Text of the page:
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Old 09-09-2019, 08:39 AM   #21
BRENT in 10-uh-C
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Default Re: babbit tolerance? .000?

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Originally Posted by Railcarmover View Post
That's my point,time wasn't spent with the knife If a crank didn't spin easy,it was assembled and burnished by spinning on the 'break in stand'.They didn't use shim packs much either,as you say there was one spec, and machines were calibrated regularly.

You mentioned burnished on a break in stand. Do you have evidence of a break-in stand? If you are calling what I have pictured below as a break-in stand, I don't believe that is what this unit was.


Burnishing is accomplished by multiple heat cycles of spinning the crankshaft until the babbitt becomes slightly 'fluid-like' or 'plastic' then allowed to cool. The unit pictured below never spun for long due to there not any engine oil or trans lube in the assembly.


Your comment about them not using shim packs much kinda needs some clarification. First, the shims were specified to be 0.002 - 0.0025 in thickness. Ford did not line-bore the blocks and caps together. The babbitt in the blocks was specified to be bored to 1.623" - 1.624". The caps were specified to be bored to 1.618" - 1.620". The crankshaft main journals were to be ground to 1.622" - 1.624". When the three components were assembled, it effectively had 0.000" tolerances when you do the math, so 'one can assume there was indeed 0.000" clearance requiring burnishing however I have never seen pictures that show this process. To clarify my statement about what Damon said in the video, it is true that at one point in the original machining process where the babbitt did have 0.000" clearance however it did not leave the factory with that clearance. That would be like saying the engine cylinder cases (blocks) were bored to 3.8735" in size. While that is accurate statement, that was not the finished bore size after honing.
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Old 09-09-2019, 10:41 AM   #22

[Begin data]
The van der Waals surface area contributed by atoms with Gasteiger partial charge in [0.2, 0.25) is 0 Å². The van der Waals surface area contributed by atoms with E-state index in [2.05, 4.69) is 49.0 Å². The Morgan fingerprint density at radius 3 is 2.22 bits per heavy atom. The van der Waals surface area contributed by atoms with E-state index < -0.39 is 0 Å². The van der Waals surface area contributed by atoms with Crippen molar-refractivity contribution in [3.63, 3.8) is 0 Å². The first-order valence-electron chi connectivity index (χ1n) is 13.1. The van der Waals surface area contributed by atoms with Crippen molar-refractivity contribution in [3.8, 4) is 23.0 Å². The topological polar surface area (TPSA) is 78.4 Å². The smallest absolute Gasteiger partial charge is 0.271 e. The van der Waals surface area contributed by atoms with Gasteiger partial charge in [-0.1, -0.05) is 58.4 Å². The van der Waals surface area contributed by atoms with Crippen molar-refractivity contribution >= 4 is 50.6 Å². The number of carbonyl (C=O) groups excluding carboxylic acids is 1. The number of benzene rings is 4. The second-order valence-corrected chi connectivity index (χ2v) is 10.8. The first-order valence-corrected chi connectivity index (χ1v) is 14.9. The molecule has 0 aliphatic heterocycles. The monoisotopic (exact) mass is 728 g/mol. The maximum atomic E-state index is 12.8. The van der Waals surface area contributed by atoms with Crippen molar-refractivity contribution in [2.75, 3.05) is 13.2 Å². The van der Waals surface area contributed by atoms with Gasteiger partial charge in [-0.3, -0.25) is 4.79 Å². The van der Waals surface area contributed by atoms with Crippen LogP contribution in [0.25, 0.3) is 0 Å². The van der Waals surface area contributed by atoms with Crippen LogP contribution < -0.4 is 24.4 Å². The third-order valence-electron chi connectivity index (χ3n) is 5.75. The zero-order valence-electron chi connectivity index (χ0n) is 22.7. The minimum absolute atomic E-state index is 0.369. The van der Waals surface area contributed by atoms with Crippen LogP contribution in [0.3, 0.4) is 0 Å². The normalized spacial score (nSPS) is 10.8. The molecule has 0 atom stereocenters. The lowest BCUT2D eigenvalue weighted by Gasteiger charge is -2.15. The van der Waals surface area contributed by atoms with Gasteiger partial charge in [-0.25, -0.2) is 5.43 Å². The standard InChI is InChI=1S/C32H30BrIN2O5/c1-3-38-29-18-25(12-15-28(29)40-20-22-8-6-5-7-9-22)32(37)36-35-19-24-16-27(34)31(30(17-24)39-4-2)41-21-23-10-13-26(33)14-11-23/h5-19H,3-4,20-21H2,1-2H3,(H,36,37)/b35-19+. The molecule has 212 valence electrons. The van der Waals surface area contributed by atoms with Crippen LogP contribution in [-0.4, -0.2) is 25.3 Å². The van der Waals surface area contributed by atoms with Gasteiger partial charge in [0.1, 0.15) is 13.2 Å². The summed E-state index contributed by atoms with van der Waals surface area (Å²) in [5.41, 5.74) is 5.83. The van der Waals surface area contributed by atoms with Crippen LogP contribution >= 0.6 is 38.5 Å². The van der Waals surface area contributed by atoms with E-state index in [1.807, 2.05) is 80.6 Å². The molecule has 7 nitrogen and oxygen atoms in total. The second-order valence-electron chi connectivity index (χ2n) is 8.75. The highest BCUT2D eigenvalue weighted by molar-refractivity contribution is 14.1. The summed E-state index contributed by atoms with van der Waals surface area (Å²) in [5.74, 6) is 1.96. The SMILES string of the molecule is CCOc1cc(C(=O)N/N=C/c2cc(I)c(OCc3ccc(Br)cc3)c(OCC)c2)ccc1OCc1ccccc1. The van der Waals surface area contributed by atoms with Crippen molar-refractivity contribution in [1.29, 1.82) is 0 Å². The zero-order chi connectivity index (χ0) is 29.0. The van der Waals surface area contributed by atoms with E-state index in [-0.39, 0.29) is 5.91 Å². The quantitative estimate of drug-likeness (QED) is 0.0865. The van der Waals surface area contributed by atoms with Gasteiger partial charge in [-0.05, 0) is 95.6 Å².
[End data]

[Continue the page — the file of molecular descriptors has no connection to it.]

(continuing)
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Default Re: babbit tolerance? .000?

interesting. So assembled with .001-.002 tight on the block mains and .005 tight on the main caps and 3-4 or so shims to give a .001-.002 tolerance on crank from factory?
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Old 09-09-2019, 12:45 PM   #23
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Default Re: babbit tolerance? .000?

That would be like saying the engine cylinder cases (blocks) were bored to 3.8735" in size. While that is accurate statement, that was not the finished bore size after honing.

Per Ford drawing A-6015 (April 1929), the cylinder bore was specified to be reamed to 3.873 to 3.874 inch diameter, and then rolled to 3.875 to 3.876 inch diameter. There is no mention of boring or honing.
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Old 09-09-2019, 12:58 PM   #24
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Default Re: babbit tolerance? .000?

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Originally Posted by Terry Burtz, Calif View Post
That would be like saying the engine cylinder cases (blocks) were bored to 3.8735" in size. While that is accurate statement, that was not the finished bore size after honing.

Per Ford drawing A-6015 (April 1929), the cylinder bore was specified to be reamed to 3.873 to 3.874 inch diameter, and then rolled to 3.875 to 3.876 inch diameter. There is no mention of boring or honing.
Thanks, Terry. Do you have available the official Ford factory method of obtaining correct bearing sizing and clearances? What did they really do?
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Old 09-09-2019, 01:16 PM   #25
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Default Re: babbit tolerance? .000?

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Originally Posted by Terry Burtz, Calif View Post
That would be like saying the engine cylinder cases (blocks) were bored to 3.8735" in size. While that is accurate statement, that was not the finished bore size after honing.

Per Ford drawing A-6015 (April 1929), the cylinder bore was specified to be reamed to 3.873 to 3.874 inch diameter, and then rolled to 3.875 to 3.876 inch diameter. There is no mention of boring or honing.

True Terry about the reaming, and maybe I am looking at it in a different manner of terminology (then & now) that boring and reaming can be synonymous in meaning. I guess the way I also look at it is that on the print, it also mentions finish sizes of other bearings or bores but really does not tell you how to get there. I think much of that came from common sense and SOP from the Machine Shop employees who just knew what was necessary, and that knowledge was passed down to the apprentice machinists that came thru the factory. One "other final" thought of mine is while using a reamer will put you to an exact size, it will not produce a surface finish conducive for a cast iron piston ring. Therefore they had to grind (-or hone) to finish size. Am I still missing something??